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Soon after Gloria Anzaldúa’s Borderlands/ La Frontera: The New Mestiza was published (1987), the notion of ‘borderlands’ began to gain currency as key feminist theoretical concept with import across disciplines in the U.S. and beyond. It has indeed been recognized as the most important concept that the field of Latina/o Studies has contributed to cultural studies in the United States, Europe, and ...
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Shirley Clarke

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Shirley Clarke (October 2, 1919 – September 23, 1997) was a pioneer avant-garde filmmaker and early proponent of video. In 1963, her documentary about the poet Robert Frost won an Academy Award, yet the sexism of Hollywood made a feature film career there impossible. Clarke then moved to The Chelsea Hotel in New York City, divorced her husband, and spent the nineteen sixties making four feature fi...
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The First Black Woman Presidential Candidate

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  Shirley Anita St. Hill Chisholm (1924-2005) made history when she became the first African American woman elected to Congress in 1969; she served 7 terms, ending in 1983. And in 1972, she became The First Black Woman to Run for President on the Democratic Party ticket. She won 152 votes at the 1972 Democratic National Convention. Born in Brooklyn, New York, Chisholm’s parents were...
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#ImWithHer

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While Hillary Rodham Clinton is the first woman in the United States to win the presidential nomination for a major political party, Victoria Woodhull is the first woman to run for President of the United States (POTUS).  She ran for office in 1872, forty-eight years before the 19th Amendment granted women the right to vote. In her acceptance speech, Clinton reminded her supporters that their “...
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Women Who Rock

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  Women Who Rock brings together scholars, musicians, media-makers, performers, artists, and activists to explore the role of women and popular music in the creation of cultural scenes and social justice movements in the Americas and beyond. This multifaceted endeavor reshapes conventional understandings of music and cultural production by initiating collective methods of research, ...
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The Center

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Empowering LGBT people, building strong community. New York City’s Lesbian, Gay, Bisexual & Transgender Community Center empowers people to lead healthy, successful lives. The Center celebrates our diversity and advocates for justice and opportunity.  It is open 365 days a year.  
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National Organization for Women Foundation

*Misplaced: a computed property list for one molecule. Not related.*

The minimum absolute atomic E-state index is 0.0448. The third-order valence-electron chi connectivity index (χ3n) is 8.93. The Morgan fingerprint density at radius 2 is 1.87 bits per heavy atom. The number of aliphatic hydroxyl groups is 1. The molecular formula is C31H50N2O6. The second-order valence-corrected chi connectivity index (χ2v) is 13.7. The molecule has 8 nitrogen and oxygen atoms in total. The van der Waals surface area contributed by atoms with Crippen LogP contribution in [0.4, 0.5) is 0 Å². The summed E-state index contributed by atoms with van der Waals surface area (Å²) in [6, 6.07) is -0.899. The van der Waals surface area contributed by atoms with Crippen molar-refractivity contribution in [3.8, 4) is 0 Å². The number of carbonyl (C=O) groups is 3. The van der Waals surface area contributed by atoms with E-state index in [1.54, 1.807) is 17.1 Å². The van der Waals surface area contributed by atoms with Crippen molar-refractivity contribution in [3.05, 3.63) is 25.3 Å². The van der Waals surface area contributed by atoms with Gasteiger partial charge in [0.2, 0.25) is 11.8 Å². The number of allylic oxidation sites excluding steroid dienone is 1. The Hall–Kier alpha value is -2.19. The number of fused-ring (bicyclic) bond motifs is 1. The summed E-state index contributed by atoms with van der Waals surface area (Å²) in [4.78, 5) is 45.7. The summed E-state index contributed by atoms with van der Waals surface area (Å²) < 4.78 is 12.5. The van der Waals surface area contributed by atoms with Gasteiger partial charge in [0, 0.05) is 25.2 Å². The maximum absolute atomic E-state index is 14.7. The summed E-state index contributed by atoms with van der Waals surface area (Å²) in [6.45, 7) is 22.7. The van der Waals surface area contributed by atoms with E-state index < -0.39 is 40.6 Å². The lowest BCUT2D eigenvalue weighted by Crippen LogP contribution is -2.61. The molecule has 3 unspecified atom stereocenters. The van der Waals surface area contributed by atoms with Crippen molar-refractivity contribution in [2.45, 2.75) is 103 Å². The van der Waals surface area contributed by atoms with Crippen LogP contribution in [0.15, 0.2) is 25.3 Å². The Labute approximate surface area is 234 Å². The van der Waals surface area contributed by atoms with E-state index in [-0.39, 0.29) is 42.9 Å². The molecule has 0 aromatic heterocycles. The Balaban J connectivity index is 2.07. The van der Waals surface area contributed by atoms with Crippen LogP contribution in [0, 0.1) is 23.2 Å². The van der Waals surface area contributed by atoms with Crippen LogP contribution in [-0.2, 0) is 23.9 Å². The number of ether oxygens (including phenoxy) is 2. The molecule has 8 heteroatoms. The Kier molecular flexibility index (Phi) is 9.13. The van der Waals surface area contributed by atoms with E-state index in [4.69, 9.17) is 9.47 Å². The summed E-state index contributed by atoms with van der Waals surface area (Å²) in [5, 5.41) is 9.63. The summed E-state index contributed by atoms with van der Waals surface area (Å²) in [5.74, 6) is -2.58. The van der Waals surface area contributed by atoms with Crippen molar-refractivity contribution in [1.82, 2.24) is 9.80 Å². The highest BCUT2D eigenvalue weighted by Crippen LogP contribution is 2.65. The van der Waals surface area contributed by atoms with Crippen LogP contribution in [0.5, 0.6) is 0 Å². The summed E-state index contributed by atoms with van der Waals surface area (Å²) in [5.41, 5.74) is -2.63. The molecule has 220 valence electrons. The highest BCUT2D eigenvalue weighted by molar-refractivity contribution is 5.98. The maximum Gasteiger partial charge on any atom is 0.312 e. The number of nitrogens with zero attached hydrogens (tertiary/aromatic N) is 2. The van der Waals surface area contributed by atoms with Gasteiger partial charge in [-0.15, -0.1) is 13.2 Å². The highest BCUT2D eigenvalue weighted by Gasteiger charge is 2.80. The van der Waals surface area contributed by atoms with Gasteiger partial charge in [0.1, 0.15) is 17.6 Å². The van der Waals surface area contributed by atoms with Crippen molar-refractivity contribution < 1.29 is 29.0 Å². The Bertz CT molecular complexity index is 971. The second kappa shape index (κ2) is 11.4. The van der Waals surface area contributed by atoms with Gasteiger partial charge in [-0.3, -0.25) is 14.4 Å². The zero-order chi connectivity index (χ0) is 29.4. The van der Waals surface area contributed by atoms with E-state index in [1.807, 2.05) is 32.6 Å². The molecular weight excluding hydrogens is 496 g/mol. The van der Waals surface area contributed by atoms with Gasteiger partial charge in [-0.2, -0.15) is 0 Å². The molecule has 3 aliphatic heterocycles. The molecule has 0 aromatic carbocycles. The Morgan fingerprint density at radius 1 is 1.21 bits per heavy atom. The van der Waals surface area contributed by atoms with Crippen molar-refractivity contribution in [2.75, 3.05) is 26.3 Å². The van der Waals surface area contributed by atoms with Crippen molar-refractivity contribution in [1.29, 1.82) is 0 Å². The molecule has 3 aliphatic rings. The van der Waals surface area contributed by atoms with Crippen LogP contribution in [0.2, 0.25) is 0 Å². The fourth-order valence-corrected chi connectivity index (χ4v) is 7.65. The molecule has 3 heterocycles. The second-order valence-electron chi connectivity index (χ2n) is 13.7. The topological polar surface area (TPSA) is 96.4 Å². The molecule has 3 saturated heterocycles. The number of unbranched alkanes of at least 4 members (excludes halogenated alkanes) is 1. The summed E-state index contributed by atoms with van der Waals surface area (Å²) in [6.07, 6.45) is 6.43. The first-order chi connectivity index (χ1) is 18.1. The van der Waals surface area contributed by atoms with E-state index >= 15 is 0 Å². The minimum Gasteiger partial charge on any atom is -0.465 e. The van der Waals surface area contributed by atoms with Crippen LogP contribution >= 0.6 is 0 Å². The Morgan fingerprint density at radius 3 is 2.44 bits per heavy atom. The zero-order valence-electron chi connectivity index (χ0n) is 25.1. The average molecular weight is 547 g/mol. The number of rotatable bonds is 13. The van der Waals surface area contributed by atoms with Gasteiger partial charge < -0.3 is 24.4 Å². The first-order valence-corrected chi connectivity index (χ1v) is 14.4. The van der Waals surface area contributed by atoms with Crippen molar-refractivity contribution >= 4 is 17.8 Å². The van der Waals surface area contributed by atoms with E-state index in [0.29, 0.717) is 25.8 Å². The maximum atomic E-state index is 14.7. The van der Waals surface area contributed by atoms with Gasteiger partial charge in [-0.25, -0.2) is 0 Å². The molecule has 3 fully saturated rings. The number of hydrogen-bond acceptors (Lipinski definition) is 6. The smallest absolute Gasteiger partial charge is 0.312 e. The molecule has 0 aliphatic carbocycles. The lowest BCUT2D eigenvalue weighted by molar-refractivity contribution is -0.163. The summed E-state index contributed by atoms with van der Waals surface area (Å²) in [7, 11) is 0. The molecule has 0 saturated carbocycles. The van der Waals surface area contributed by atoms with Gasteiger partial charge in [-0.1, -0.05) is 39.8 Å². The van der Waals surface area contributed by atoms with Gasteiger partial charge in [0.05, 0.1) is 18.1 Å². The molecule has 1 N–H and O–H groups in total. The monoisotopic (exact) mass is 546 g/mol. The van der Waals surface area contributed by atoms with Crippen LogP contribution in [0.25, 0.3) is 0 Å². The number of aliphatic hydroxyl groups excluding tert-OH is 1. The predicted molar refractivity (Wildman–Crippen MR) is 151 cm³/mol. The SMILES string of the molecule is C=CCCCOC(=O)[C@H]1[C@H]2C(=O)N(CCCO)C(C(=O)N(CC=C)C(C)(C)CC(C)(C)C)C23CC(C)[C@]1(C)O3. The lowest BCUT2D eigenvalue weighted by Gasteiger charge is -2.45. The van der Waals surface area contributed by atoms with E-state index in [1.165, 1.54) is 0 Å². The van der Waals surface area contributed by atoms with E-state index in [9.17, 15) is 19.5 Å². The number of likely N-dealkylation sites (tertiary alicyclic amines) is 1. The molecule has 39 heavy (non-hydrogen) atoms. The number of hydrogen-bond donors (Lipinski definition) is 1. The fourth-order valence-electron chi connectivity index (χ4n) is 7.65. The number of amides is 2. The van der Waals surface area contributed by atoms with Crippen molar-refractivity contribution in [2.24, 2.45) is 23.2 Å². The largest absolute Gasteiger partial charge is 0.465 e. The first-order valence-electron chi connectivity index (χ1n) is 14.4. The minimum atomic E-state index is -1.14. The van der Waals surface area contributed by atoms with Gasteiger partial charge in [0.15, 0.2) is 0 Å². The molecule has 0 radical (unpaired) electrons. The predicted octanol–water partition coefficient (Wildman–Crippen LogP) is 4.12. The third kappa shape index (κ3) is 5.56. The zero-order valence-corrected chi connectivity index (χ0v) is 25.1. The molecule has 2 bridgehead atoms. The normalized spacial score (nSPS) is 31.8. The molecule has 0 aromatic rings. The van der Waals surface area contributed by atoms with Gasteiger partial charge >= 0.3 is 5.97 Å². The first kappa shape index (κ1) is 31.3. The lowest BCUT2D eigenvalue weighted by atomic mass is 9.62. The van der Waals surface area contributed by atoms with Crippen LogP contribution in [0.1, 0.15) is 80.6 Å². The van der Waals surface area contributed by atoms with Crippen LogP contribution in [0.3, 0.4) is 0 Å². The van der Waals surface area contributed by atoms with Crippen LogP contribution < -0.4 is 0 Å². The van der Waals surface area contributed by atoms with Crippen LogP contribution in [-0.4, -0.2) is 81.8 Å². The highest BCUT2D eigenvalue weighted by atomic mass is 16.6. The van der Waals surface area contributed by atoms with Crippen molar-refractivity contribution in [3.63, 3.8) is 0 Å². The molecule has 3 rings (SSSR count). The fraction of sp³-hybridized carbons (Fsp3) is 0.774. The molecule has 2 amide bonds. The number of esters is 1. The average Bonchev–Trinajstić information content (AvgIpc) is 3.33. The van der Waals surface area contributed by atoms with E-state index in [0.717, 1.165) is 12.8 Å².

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The National Organization for Women Foundation (“NOW Foundation”) is a 501(c) (3) organization devoted to achieving full equality for women through education and litigation. The Foundation focuses on a broad range of women’s rights issues, including economic justice, pay equity, racial discrimination, women’s health and body image, women with disabilities, reproductive rights and justice, f...
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Madre

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MADRE is an international women's human rights organization. We partner with community-based women's groups worldwide facing war and disaster -- our sister organizations. Our mission is to advance women’s human rights by meeting urgent needs in communities and building lasting solutions to the crises women face. Our history is rooted in progressive movements for peace, justice and women’...
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Roe v. Wade

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1970 was the dawn of a decade of radical and swift change for women in the U.S., none more profound than the right to control whether and when to become a mother. That year, a Texas woman named Norma McCorvey—a poor former carny with addiction problems and two previous pregnancies (one daughter forcibly taken from her by her mother, the other placed for adoption)—found herself pregnant a third tim...
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#NotYourSidekick

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In 2013 Suey Park raised the profile of Asian American feminism in the digital age with her Twitter campaign. In one tweet, she writes that she’s “tired of patriarchy in Asian American spaces and sick of the racism in white feminism.” In another, she writes, “I’d rather base build with other Asian Americans than rely on allies, who have a history of being absent.” Park’s description of racism a...
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Protesting Miss America

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In 1968, four hundred women gathered at Atlantic City’s Miss America Pageant to protest what they called “ludicrous beauty standards” perpetuated by American culture. In front of television cameras ready to film the pageant as a major media event, Miss America Protesters seized the opportunity to criticize the “Madonna-Whore” messaging symbolized by the beauty pageant. In “No More Miss Amer...
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Transgender

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Frank Benson’s 3-D printed sculpture, Juilanna (2015), is a twenty-first century response to the marble sculpture Sleeping Hermaphroditus (1620) by Gian Lorenzo Bernini. In Benson’s work the model’s gaze, breasts, penis, and futuristic sheen challenge the fixed idea of “female.” Rather than on an abstracted or mythical figure, Benson modeled his sculpture on a real person, Juliana Huxtable, an Ame...